By Bernie Carr – author of The Prepper’s Pocket Guide: 101 Easy Things You Can Do to Ready Your Home for a Disaster. She also writes The Apartment Prepper’s Blog.
Preparing for emergencies usually involves buying enough supplies to last until things settle down. I believe there is another aspect of preparedness that will not only help you adapt to emergencies, but will also help you in everyday living. That is because buying supplies and equipping yourself with survival gear is only one part of being prepared. The other part is acquiring a variety of skills that allow you to become more self sufficient.
What does it mean to be self-sufficient? To me, it just means not having to run to the store for everything. A few years ago, when Hurricane Ike swept through our town, there was widespread flooding and supply trucks could not get through. Many grocery stores did not open for several days. If you ran out of bread, then you could not get it for a few days. But if you know how to make bread yourself, then you can whip up a batch without having to wait for the store to open. Don’t get me wrong, I am well aware that there is no way to become truly self-sufficient while living in a city. But you can take steps to make yourself just a bit more self reliant so you do not need to depend on others for all your needs. The skills I recommend are very simple and basic.
Something so simple as cooking a meal from scratch is a skill that everyone can learn. Many families are so reliant on eating out or buying pre-made food that they would be in real trouble if restaurants and stores were to close for a period of time. I have nothing against eating at restaurants or fast food every now and then. But for everyday meals, it is a good idea to learn some basic cooking. You will eat healthier and save a lot of money making meals at home. You will find your homemade meals a lot tastier too. Learning how to cook is easy. Start with really basic easy recipes and go from there. Whether you prefer the internet or television, there is no shortage of sources of free recipes. You can also go to the library and check out a few cookbooks that catch your eye and try out a few recipes.
Bread making seems intimidating at first, but it is actually very easy. The ingredients are really inexpensive: flour, yeast, a bit of sugar, salt and water. You have a couple of choices for making bread:
- Make it by hand and make an artisan loaf. See Bread-making is not so Complicated After All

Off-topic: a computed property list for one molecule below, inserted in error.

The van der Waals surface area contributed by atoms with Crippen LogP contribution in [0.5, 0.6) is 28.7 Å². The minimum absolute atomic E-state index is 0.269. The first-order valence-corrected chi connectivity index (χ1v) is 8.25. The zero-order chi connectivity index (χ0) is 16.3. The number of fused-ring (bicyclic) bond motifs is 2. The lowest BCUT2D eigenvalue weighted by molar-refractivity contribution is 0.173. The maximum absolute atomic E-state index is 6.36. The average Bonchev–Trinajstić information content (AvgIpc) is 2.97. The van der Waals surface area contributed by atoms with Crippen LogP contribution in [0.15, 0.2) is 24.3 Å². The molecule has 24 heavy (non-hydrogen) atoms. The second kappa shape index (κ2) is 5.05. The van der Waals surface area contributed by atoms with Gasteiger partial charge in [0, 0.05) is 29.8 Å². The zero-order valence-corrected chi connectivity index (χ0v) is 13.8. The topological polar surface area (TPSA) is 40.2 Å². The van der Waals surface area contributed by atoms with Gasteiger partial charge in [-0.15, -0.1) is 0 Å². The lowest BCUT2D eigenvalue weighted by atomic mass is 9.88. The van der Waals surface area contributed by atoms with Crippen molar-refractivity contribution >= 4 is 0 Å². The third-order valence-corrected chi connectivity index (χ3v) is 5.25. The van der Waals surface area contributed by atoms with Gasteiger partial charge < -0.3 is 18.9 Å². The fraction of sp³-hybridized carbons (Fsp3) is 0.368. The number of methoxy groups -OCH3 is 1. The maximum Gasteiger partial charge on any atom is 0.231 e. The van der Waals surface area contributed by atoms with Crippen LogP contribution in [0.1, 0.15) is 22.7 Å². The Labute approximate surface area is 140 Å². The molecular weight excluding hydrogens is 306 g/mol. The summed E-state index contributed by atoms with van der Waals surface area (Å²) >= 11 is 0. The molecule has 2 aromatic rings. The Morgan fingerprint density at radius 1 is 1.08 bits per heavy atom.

- Use a bread machine. See Confessions of a Bread Machine Convert
It is a good idea to try making it by hand first; if you like it, then try other bread recipes or with a bread machine. I found lots of inexpensive bread machines listed on Craigslist.
Yogurt is a staple at my house. We mix it with cereal, use it as a dip, and also as an ingredient in sauces. I was always having to restock on yogurt until I found out how easy it is to make at home. The easiest way I found was to make it in a crockpot. See No Need to Run to the Store: Make Your Own Yogurt
Make your Own Cleaning Supplies
Buying commercial cleaners tends to get expensive. Many of these products tend to contain a lot of irritating chemicals that can aggravate allergies. If you have a few basic ingredients, you can make your own cleaning supplies. Here are a few basic items that are already found in most kitchens: vinegar, baking soda, lemon juice
All-purpose cleaner: In a spray bottle, mix 1/2 cup vinegar and 1/2 cup of water. The vinegar smell goes away after a few seconds. Or, you can use 1/2 cup lemon juice and 1/2 cup water. This mixture can be used to clean surfaces such as kitchen and bathroom tiles. Even greasy surfaces come out clean.
Scouring Powder: Use baking soda instead of Ajax Cleanser for scrubbing. It is gentle on the hands but is effective in removing stuck on food and grease.
I actually experimented with home made cleaning supplies. See the results here: Self Sufficiency Experiment: Make your Own Cleaning Supplies
Learn First Aid
People can become injured during a disaster and emergency crew may not be able to get to the area right away. Basic first aid and CPR are skills that can come in handy during an emergency. The Red Cross has a link in their website to find a class in your area. You can also check fire departments and hospitals for free first aid or CPR classes.
The above are only a few examples of skills you can learn easily. Here are some other examples:
- Candle making
- Soap making
In conclusion, picking up a few skills to become more self sufficient can be very gratifying. As you learn new things, you gain more confidence in your abilities. Supplies and gear are important, but can be lost or stolen. The skills you learn will always be with you and you will benefit from them time and again. Why not devote a few minutes a month trying out a new skill? Even if nothing happens by way of a disaster, these new skills will help you save money and time in everyday life.
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